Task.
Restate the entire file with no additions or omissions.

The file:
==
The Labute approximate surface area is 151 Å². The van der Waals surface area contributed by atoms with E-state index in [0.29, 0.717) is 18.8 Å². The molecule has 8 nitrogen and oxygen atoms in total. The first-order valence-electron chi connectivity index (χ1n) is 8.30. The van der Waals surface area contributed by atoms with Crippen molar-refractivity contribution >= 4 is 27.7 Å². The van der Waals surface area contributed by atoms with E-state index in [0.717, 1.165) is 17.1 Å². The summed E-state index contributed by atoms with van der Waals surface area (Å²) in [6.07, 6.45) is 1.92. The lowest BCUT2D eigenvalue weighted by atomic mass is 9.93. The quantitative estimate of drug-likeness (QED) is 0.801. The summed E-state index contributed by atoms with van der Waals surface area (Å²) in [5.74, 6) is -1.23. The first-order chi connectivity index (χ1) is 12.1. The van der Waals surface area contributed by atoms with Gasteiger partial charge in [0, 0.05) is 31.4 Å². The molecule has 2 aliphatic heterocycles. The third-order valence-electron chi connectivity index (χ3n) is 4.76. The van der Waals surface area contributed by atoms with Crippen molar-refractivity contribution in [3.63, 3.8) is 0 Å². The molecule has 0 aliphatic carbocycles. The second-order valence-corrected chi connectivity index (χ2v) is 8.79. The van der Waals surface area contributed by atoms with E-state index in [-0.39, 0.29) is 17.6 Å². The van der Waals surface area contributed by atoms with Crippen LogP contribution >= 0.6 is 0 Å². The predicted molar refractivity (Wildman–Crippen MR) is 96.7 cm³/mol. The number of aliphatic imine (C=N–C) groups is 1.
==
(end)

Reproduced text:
The Labute approximate surface area is 151 Å². The van der Waals surface area contributed by atoms with E-state index in [0.29, 0.717) is 18.8 Å². The molecule has 8 nitrogen and oxygen atoms in total. The first-order valence-electron chi connectivity index (χ1n) is 8.30. The van der Waals surface area contributed by atoms with Crippen molar-refractivity contribution >= 4 is 27.7 Å². The van der Waals surface area contributed by atoms with E-state index in [0.717, 1.165) is 17.1 Å². The summed E-state index contributed by atoms with van der Waals surface area (Å²) in [6.07, 6.45) is 1.92. The lowest BCUT2D eigenvalue weighted by atomic mass is 9.93. The quantitative estimate of drug-likeness (QED) is 0.801. The summed E-state index contributed by atoms with van der Waals surface area (Å²) in [5.74, 6) is -1.23. The first-order chi connectivity index (χ1) is 12.1. The van der Waals surface area contributed by atoms with Gasteiger partial charge in [0, 0.05) is 31.4 Å². The molecule has 2 aliphatic heterocycles. The third-order valence-electron chi connectivity index (χ3n) is 4.76. The van der Waals surface area contributed by atoms with Crippen molar-refractivity contribution in [3.63, 3.8) is 0 Å². The molecule has 0 aliphatic carbocycles. The second-order valence-corrected chi connectivity index (χ2v) is 8.79. The van der Waals surface area contributed by atoms with E-state index in [-0.39, 0.29) is 17.6 Å². The van der Waals surface area contributed by atoms with Crippen LogP contribution >= 0.6 is 0 Å². The predicted molar refractivity (Wildman–Crippen MR) is 96.7 cm³/mol. The number of aliphatic imine (C=N–C) groups is 1.